There are a few common symptoms that men should look out for. These include:

  • Urinary problems are prevalent in men with chronic prostatitis. These symptoms are present with both bacterial and nonbacterial prostatitis. The man may find that they strain during urination. Other lower urinary tract symptoms may also be present. 

  • There may be a more consistent and frequent urge to urinate. Some men find that they experience unexpected urges to urinate – often at the most unpleasant times. 

  • There may be a burning sensation when the man urinates. Some men also complain about painful urination. 

  • When the man ejaculates, pain may be experienced. In some men, blood appears to be present in the semen. When there is blood in the semen, it may have a pinkish color. 

  • During a bowel movement, some men experience pelvic pain when they have chronic prostatitis. 

Pain may also develop in surrounding regions of the pelvis. Lower back pain is another potential symptom that is often noted among men with this condition.

Additionally, there have been reports of pain at the penis’ tip. These pain symptoms may affect the urethra, too, as well as the region located between the anus and the genitals. 

Another sign to look out for is sexual dysfunction. Several studies have shown a high prevalence of sexual dysfunction among men with chronic prostatitis. One study explains that prostatitis’ painful symptoms might be behind the potential loss of interest in sex. The patient may have pain when they ejaculate, for example.

Patients experiencing these symptoms are advised to consult with a doctor. The symptoms may signal the presence of chronic nonbacterial prostatitis. Other conditions can also cause these symptoms. A urinary tract infection is one example. A doctor can do tests to provide an accurate diagnosis.  

What Causes Chronic Nonbacterial Prostatitis?

Research has shown that chronic nonbacterial prostatitis is the most prevalent type of this disease. Other types of prostatitis can also develop, but these are not as prevalent. 

At the moment, medical experts have not found a specific cause behind chronic nonbacterial prostatitis. While ongoing research is conducted, many men never identify the reason for the condition to develop.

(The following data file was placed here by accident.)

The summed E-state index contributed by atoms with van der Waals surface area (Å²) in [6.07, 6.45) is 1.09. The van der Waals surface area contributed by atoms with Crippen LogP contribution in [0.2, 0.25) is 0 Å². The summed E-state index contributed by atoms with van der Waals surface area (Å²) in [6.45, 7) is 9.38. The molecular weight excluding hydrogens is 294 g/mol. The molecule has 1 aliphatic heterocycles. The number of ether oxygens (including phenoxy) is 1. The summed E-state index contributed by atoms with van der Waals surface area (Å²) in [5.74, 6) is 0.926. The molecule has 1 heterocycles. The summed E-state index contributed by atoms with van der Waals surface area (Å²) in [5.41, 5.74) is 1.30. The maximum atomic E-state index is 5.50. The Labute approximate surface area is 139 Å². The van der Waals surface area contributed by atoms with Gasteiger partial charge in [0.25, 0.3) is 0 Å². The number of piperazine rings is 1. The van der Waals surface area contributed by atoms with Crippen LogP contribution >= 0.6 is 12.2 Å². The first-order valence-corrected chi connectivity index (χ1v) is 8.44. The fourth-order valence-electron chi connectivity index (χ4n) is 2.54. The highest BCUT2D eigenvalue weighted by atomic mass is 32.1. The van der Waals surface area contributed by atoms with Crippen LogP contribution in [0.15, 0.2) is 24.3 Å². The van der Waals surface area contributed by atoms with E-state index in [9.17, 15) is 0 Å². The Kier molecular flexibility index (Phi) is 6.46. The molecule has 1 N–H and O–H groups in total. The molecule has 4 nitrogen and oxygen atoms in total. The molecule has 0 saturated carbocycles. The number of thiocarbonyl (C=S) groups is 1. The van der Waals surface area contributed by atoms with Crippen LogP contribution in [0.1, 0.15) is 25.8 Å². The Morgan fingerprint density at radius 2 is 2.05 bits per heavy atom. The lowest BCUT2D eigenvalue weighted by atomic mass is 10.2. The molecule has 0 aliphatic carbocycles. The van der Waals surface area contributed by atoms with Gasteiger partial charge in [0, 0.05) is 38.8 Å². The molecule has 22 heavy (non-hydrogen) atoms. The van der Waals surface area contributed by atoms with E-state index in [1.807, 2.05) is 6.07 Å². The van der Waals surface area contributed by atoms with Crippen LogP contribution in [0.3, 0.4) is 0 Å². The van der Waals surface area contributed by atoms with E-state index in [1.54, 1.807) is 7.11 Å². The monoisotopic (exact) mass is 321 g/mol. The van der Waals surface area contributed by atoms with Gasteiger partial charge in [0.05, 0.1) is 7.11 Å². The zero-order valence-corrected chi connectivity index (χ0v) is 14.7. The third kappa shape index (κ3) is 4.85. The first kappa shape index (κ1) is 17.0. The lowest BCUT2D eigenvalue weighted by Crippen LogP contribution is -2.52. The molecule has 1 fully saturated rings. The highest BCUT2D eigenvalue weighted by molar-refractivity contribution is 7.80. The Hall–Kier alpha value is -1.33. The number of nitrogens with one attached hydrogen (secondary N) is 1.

What Are The Risk Factors For Chronic Nonbacterial Prostatitis?

While no specific cause is linked to the condition, it should be noted that some possible risk factors have been identified that may contribute to the development of the condition.

By considering these causes, it is possible for men to at least have a basic understanding of why the disease could have developed. These causes can also be used as a way of determining the patient’s risk.

Below, we will outline some of the possible causes that have been linked to chronic nonbacterial prostatitis. 

  • A patient who had experienced an infection in their prostate previously tend to be at a greater risk for developing nonbacterial chronic prostatitis. This seems to be an even greater risk among men who had prostatitis caused by less common bacterium strains. 

  • Men who have been exposed to parasites may be at risk of developing this condition. The risk becomes significant if the parasites make their way toward the urethra and prostate gland

  • Exposure to certain chemicals can irritate the prostate gland. This has also been linked to a more significant risk of developing chronic nonbacterial prostatitis. 

  • Among men with nerve-related problems affecting the urinary tract, there also seems to be a higher risk of this condition. Several factors can cause such nerve problems, with type 2 diabetes being only one example. 

  • Men who had experienced sexual abuse in the past could also have a possible higher risk of experiencing this condition. 

  • Among men who experience a backup of their urine, there is also an increased likeliness of developing chronic nonbacterial prostatitis. This is generally because urine backs up into the prostate gland. In turn, it irritates. The irritation leads to the development of inflammation. 

  • An issue affecting the pelvic floor muscle has also been shown to be a risk factor for the condition. 

Apart from these factors, it should be noted that not only bacteria can cause infection in the prostate gland. It is possible for viruses to invade the prostate gland as well. These scenarios can lead to a chronic display of symptoms related to prostatitis. 

Another risk factor that has been identified is bicycle riding. Among men who frequently ride on a bicycle, it has been found that the prevalence of chronic nonbacterial prostatitis is higher. This could be due to friction that occurs in the pelvis region during riding sessions. In turn, the prostate gland may be irritated. 

How Is This Condition Diagnosed?

Diagnosis of chronic nonbacterial prostatitis plays a critical role in developing an efficient treatment plan for the patient. When the patient complains about symptoms related to the condition, a doctor will order specific tests.

These tests can assist in identifying problems with the prostate gland. The doctor can use the test results to provide a diagnosis for chronic nonbacterial prostatitis. The healthcare provider can also help rule out other potential causes with the results provided by these tests.